Tuesday, September 11, 2007

The Double-Edged Sword of Perfectionism

I’m curious how many other small business owners feel both compelled and trapped by perfectionism.

On the one hand, my desire to present a polished final product to customers is driving me to pay attention to the smallest details. This is a good thing because the attention will yield a result that makes me proud and that people will respect.

On the other hand, it’s taking so long to learn about those details and to make every minute decision so carefully, that I wonder if I’m making it harder for myself to do what I need to do. It’s a bad thing if I’m not able to move forward on other objectives and higher priorities because I’m “sweating the small stuff.”

For example, I’m spending a surprising amount of time trying to create business cards that represent my commitment to quality—without spending a fortune on four-color offset printing. I’ve been on the phone with my graphic designer and a friend of mine who manages a print shop. I’ve driven out to look at Pantone books and spent close to an hour with both of them trying to explain the difference to me between Pantone colors and CMYK blends for digital printing.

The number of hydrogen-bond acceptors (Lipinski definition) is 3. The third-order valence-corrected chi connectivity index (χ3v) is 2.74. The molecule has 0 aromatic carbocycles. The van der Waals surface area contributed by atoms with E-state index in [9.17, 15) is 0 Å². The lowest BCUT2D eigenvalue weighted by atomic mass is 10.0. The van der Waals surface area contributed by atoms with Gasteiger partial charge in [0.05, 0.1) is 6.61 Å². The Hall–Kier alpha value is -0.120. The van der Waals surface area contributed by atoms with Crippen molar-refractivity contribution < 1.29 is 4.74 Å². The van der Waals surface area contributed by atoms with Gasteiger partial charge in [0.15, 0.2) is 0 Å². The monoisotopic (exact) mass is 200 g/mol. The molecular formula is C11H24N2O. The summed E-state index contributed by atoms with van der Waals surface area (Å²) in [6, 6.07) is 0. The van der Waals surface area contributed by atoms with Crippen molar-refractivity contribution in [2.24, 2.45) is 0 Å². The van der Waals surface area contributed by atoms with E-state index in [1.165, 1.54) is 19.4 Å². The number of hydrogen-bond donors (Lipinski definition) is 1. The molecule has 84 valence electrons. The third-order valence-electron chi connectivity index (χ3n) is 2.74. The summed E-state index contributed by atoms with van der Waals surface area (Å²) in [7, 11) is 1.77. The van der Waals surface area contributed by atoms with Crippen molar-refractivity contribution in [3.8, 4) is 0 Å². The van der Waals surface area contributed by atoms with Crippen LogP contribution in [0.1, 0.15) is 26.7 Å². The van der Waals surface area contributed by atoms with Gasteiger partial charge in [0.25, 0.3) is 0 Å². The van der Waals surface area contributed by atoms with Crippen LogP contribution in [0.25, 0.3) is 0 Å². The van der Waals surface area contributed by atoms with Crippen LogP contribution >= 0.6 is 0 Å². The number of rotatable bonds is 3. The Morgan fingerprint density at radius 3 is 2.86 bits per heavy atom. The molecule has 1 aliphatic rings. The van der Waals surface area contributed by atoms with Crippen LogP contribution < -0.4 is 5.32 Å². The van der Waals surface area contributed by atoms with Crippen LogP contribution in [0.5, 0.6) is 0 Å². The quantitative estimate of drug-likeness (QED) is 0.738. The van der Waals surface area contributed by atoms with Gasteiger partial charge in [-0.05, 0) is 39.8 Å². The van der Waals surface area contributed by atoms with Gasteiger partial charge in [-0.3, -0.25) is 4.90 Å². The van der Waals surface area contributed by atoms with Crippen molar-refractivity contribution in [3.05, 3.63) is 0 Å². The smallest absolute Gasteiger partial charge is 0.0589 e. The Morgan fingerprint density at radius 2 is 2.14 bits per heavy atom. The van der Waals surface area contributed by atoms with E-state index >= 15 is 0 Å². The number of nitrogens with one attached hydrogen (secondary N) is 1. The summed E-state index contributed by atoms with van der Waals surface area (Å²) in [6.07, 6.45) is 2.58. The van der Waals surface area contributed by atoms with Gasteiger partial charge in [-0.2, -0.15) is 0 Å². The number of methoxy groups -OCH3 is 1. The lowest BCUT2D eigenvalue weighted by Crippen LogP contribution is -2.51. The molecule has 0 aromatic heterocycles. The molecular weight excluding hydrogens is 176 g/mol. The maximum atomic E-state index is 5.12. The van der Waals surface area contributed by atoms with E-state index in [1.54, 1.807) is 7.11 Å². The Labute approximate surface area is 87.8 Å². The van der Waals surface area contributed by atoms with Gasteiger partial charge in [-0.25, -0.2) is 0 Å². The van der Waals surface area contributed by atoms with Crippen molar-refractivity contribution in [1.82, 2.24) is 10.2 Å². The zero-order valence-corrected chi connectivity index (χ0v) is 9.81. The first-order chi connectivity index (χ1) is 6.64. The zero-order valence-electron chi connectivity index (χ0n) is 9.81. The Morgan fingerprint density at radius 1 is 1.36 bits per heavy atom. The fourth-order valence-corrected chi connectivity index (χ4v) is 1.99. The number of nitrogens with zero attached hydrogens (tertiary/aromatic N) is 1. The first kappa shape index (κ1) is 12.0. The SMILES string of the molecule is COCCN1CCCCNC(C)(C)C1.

I’ve reviewed one set of proofs, was unsatisfied, and now have to go look at another proof sheet, even though the machine that created the second proof sheet can’t use the heavier stock paper that I want.

Ultimately, I may end up choosing a specialized digital printer from California, and then flying proof sheets up to me in Oregon.

And all of this is will be to create a product that isn’t even up to the high standard that I want—recycled card stock paper printed with environmentally-friendly ink.

My way of coping with my own perfectionism: I allow it to exist and give it space, but I reign myself in, too. I set a time limit for how much I’ll work on the source of vexation and at the end of the time, I move on to more important priorities.

A waste of time? Or a valuable commitment to quality? What do *you* do when your perfectionism crosses the line from being useful to being an impediment?

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